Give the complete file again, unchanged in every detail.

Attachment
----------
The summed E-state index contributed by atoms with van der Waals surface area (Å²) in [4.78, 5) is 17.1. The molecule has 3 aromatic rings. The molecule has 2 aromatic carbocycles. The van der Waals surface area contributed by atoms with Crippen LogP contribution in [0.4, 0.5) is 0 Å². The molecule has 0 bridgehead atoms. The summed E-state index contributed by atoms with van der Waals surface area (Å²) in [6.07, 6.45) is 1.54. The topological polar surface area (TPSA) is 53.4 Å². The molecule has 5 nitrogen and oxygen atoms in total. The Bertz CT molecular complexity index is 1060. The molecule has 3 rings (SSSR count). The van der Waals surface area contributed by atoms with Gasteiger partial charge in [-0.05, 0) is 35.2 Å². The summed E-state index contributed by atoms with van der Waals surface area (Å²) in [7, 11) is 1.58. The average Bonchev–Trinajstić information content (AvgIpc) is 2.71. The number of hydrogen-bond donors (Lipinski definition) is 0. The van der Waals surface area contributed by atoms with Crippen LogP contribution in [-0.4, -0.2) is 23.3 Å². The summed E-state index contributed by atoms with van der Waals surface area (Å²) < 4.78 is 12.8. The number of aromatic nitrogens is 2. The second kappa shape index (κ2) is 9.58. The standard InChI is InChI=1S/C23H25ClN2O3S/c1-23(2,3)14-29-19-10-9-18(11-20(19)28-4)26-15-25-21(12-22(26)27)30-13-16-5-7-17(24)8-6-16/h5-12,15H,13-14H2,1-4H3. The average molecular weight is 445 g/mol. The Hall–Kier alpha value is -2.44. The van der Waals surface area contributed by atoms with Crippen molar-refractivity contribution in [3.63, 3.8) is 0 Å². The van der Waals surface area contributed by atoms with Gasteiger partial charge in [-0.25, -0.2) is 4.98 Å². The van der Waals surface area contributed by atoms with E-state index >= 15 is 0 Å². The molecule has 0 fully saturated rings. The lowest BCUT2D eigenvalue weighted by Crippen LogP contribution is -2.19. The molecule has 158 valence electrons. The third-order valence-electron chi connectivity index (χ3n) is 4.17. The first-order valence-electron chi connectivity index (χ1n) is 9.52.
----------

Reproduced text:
The summed E-state index contributed by atoms with van der Waals surface area (Å²) in [4.78, 5) is 17.1. The molecule has 3 aromatic rings. The molecule has 2 aromatic carbocycles. The van der Waals surface area contributed by atoms with Crippen LogP contribution in [0.4, 0.5) is 0 Å². The molecule has 0 bridgehead atoms. The summed E-state index contributed by atoms with van der Waals surface area (Å²) in [6.07, 6.45) is 1.54. The topological polar surface area (TPSA) is 53.4 Å². The molecule has 5 nitrogen and oxygen atoms in total. The Bertz CT molecular complexity index is 1060. The molecule has 3 rings (SSSR count). The van der Waals surface area contributed by atoms with Gasteiger partial charge in [-0.05, 0) is 35.2 Å². The summed E-state index contributed by atoms with van der Waals surface area (Å²) in [7, 11) is 1.58. The average Bonchev–Trinajstić information content (AvgIpc) is 2.71. The number of hydrogen-bond donors (Lipinski definition) is 0. The van der Waals surface area contributed by atoms with Crippen LogP contribution in [-0.4, -0.2) is 23.3 Å². The summed E-state index contributed by atoms with van der Waals surface area (Å²) < 4.78 is 12.8. The number of aromatic nitrogens is 2. The second kappa shape index (κ2) is 9.58. The standard InChI is InChI=1S/C23H25ClN2O3S/c1-23(2,3)14-29-19-10-9-18(11-20(19)28-4)26-15-25-21(12-22(26)27)30-13-16-5-7-17(24)8-6-16/h5-12,15H,13-14H2,1-4H3. The average molecular weight is 445 g/mol. The Hall–Kier alpha value is -2.44. The van der Waals surface area contributed by atoms with Crippen molar-refractivity contribution in [3.63, 3.8) is 0 Å². The van der Waals surface area contributed by atoms with Gasteiger partial charge in [-0.25, -0.2) is 4.98 Å². The van der Waals surface area contributed by atoms with E-state index >= 15 is 0 Å². The molecule has 0 fully saturated rings. The lowest BCUT2D eigenvalue weighted by Crippen LogP contribution is -2.19. The molecule has 158 valence electrons. The third-order valence-electron chi connectivity index (χ3n) is 4.17. The first-order valence-electron chi connectivity index (χ1n) is 9.52.